Forrester CEO pulls no punches on XP and IT

In a market awash with hyperbole, Forrester chief executive George Colony talks straight with Fiona Harvey about Bill Gates,...

In a market awash with hyperbole, Forrester chief executive George Colony talks straight with Fiona Harvey about Bill Gates, outsourcing to China and the tactics of the T-shirts.

Thinking of upgrading to Windows XP? Don't do it. "Windows XP is not ready for prime-time. Corporations really should not be thinking of installing it yet." That is not just any old advice. It comes from George Colony, founder and chief executive of one of the world's most prominent technology analysis companies, Forrester Research.

Colony is a man who should know what he's talking about. Having put the product through extensive testing, he does not believe that Windows XP is fit for corporate use. Future versions of it should be, he said, when the bugs have been fixed. But upgrading now or in the next six months at least would be folly.

The problems mainly lie with the operating system's security. Only when these have been fixed and the security has been extensively tested and proven - which could take more than six months - should companies think of upgrading. It is not worth the risk, Colony said.

Not surprisingly, Microsoft disagrees with this analysis. Colony is breezily unfazed. "Bill Gates hates my guts," he said. Nonetheless, Microsoft remains a customer, relying on Forrester for analysis of the technology market and predictions.

"We're paid to tell it like it is, without fear. We say the things that the suppliers won't say, that Wall Street won't say," said Colony. His warning to the big systems integrators and their clients is, "By 2007, 70% of the world's computer programming activity will be in developing countries. Companies such as Accenture, EDS and IBM will go out of business unless they adapt by farming out their programming to countries such as India and China and concentrating on high-value project management."

If he is right, that will have enormous implications for IT customers in the UK. It costs three times as much to develop code in the US and Europe as it does in India, and in south Asia about 65,000 qualified software engineers join the workforce each year. But the shift in programming work "will not lead to wholesale unemployment in Europe and the US", Colony said. IT workers in these countries will concentrate, instead, on the more strategic aspects of technology work, fitting IT systems to business processes.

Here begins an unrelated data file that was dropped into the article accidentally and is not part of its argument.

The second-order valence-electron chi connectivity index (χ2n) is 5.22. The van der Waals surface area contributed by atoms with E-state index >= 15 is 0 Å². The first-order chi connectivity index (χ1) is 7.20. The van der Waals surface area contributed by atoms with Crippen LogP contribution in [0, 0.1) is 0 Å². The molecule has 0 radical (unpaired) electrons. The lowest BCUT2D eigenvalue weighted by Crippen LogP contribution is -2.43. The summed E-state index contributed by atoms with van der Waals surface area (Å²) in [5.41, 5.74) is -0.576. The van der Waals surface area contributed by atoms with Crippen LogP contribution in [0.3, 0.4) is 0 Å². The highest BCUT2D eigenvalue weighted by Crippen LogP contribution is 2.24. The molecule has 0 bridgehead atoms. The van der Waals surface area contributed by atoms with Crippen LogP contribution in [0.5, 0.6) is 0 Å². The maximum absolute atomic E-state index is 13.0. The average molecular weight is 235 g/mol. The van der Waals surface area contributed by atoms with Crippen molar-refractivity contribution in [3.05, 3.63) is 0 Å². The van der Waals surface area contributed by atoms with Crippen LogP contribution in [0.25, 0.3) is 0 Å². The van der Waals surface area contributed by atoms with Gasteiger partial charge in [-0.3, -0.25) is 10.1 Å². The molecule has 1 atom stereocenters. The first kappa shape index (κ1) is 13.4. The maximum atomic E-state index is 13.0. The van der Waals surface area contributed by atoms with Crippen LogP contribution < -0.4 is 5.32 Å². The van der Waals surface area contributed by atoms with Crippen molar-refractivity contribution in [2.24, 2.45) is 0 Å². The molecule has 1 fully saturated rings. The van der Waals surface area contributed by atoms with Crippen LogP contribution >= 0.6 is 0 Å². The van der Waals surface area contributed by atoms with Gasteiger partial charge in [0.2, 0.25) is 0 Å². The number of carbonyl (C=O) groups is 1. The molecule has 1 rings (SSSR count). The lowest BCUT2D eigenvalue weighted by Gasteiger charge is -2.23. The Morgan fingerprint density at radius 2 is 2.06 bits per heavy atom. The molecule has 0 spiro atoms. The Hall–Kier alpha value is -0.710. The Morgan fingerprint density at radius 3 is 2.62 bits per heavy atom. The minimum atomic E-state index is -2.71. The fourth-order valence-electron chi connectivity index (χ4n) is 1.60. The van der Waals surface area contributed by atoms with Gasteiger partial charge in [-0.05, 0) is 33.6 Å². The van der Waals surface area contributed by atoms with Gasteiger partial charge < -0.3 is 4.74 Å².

While in theory farming out code-bashing to India and China should work out cheaper, and many companies have already embarked on this route to some extent, management difficulties may ensue. Aside from the questions of culture and language, there are heavy management burdens to consider. How do you manage workers half a world away and how can you be sure that you are getting value for money? What kind of "high-value project management work" are you prepared to pay for?

If it goes right Colony believes the farming out of development to lower-cost countries and a greater emphasis on strategy and business will bring benefits for corporate IT. And corporate IT needs a boost. The bursting of the Internet bubble did more than send shockwaves through the world's stock markets, it had a profound effect on the perception of IT in companies.

Many chief executives seemed to breathe a huge sigh of relief, as if their technophobia had been vindicated. To them, it proved that the whole technology thing had always been a chimera, an expensive way of satisfying management consultants' need to always sell companies something new. Once technology was in the doldrums firms could return to their old ways of doing business, where technology was something kept safely in the background and not for a board-level discussion.

How wrong could they be? asked Colony. "Technology is a different language, and difficult to understand," he explained, but speaking the language is crucial if organisations are to grasp the productivity gains IT can bring.

Developing the tradition of classifying business people by clothing types Colony classifies key business types according to their neckwear: ties (board level); turtlenecks (marketing); and T-shirts (IT professionals).

During the late 1990s, in the US at least, all spoke the same language - they realised what technology could do for business, as the Internet, e-mail, management software, more usable desktop software and other technical innovations opened up possibilities that even non-techies could understand.

However, since the bursting of the bubble, said Colony, there is a danger that the ties and turtlenecks are deserting. The T-shirts must win them back if they want to retain their company's technical edge. "In the past, T-shirts may have been guilty of being too insular, and failing to communicate the real message of IT to other parts of the company. They have to learn that progress will come by keeping the ties and turtlenecks on board," he said.

The next chance (and challenge) for IT professionals seeking to keep the ties and the turtlenecks on the right track lies in Web services, which Colony called the X-Internet. Microsoft's .net, Sun's One, IBM's Websphere, the Liberty Alliance, as well as software from a host of smaller companies, all form part of this new vision, which will come to fruition over the next five years.

Colony predicted, with his usual confidence, that this infrastructure, which transforms the Internet from a publishing and communications medium into something more "programmable", will prove to be "the future of software".

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